Old Wounds and New Traditions
My mother died in England 19 years ago on Mother’s Day. I was 16, she was my first love, and losing her broke my heart. All these years later, thinking about it still makes me cry, but thinking back to the fear and isolation I felt then makes me realize how far I’ve come.
Speaking at her funeral reminded me, a mixed-race man, that black people in general, and my family in particular, were uncomfortable with men sharing their emotions in public. The pressure I felt led me to suppress the tears, the hurt, the pain, and the grief that I so desperately wanted to let out, and I knew that my mother had suffered similarly. She suffered from depression all of her life and never got the help she needed because her fear was even greater than her pain.
After my mother’s passing, I turned to poetry to express my emotions and vowed to raise awareness of mental health issues that had been stigmatized for far too long. Now, I am well on my way to a master’s degree in counseling and was recently honored for my mental health advocacy work. My mother’s suffering was not in vain. It’s inspired me to help others, but I was only able to get to this point because of my supportive friends. They have understood me and encouraged me to express my sadness and my feelings as they come.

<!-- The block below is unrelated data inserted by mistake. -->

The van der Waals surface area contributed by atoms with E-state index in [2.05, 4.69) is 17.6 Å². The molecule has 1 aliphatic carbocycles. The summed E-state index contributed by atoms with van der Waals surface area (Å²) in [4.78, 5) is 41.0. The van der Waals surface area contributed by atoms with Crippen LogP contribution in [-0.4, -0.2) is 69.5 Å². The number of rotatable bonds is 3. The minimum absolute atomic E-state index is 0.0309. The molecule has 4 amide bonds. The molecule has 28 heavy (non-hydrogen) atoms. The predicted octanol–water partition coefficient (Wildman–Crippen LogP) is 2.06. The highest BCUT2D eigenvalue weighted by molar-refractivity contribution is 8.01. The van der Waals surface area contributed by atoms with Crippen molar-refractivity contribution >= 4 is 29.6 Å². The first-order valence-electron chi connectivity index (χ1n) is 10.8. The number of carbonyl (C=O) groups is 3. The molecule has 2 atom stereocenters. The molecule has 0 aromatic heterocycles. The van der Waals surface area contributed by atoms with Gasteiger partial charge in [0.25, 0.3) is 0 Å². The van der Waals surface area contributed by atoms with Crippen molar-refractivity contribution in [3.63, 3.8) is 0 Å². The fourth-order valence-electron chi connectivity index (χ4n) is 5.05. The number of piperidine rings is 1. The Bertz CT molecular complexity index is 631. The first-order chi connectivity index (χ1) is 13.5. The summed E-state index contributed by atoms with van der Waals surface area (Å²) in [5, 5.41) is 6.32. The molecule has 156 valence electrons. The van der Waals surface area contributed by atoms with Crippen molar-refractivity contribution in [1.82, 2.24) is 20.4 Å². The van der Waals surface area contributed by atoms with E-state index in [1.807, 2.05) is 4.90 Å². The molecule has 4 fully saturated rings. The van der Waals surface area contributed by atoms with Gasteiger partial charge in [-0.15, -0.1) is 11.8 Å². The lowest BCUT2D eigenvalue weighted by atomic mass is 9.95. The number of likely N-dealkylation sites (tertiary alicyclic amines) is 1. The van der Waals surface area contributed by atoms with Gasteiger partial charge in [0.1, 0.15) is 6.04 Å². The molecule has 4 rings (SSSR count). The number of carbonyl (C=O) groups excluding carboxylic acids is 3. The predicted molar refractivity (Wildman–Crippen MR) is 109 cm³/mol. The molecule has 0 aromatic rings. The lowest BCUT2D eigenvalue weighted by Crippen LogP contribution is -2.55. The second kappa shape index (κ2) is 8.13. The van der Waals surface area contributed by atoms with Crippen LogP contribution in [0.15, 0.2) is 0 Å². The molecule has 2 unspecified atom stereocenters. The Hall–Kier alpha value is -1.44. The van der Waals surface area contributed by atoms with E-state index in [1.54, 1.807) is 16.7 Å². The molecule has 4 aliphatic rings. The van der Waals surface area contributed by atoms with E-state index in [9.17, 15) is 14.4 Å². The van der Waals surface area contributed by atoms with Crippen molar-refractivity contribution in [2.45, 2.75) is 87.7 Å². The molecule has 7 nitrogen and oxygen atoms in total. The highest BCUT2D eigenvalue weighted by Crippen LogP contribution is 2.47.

Just recently, one of those friends helped me find a new way to remember my mom. When I was living in London, each Mother’s Day I would visit my mother’s grave, talk to her, and lay flowers. Since moving to America four years ago, I’ve struggled to find a new tradition. With a friend’s help, I now have. On UK Mother’s Day, I buy balloons and release them into the air in her honor. It’s brought another level of healing and another reminder of how important my friends have been in that process.
By Kamran Assadi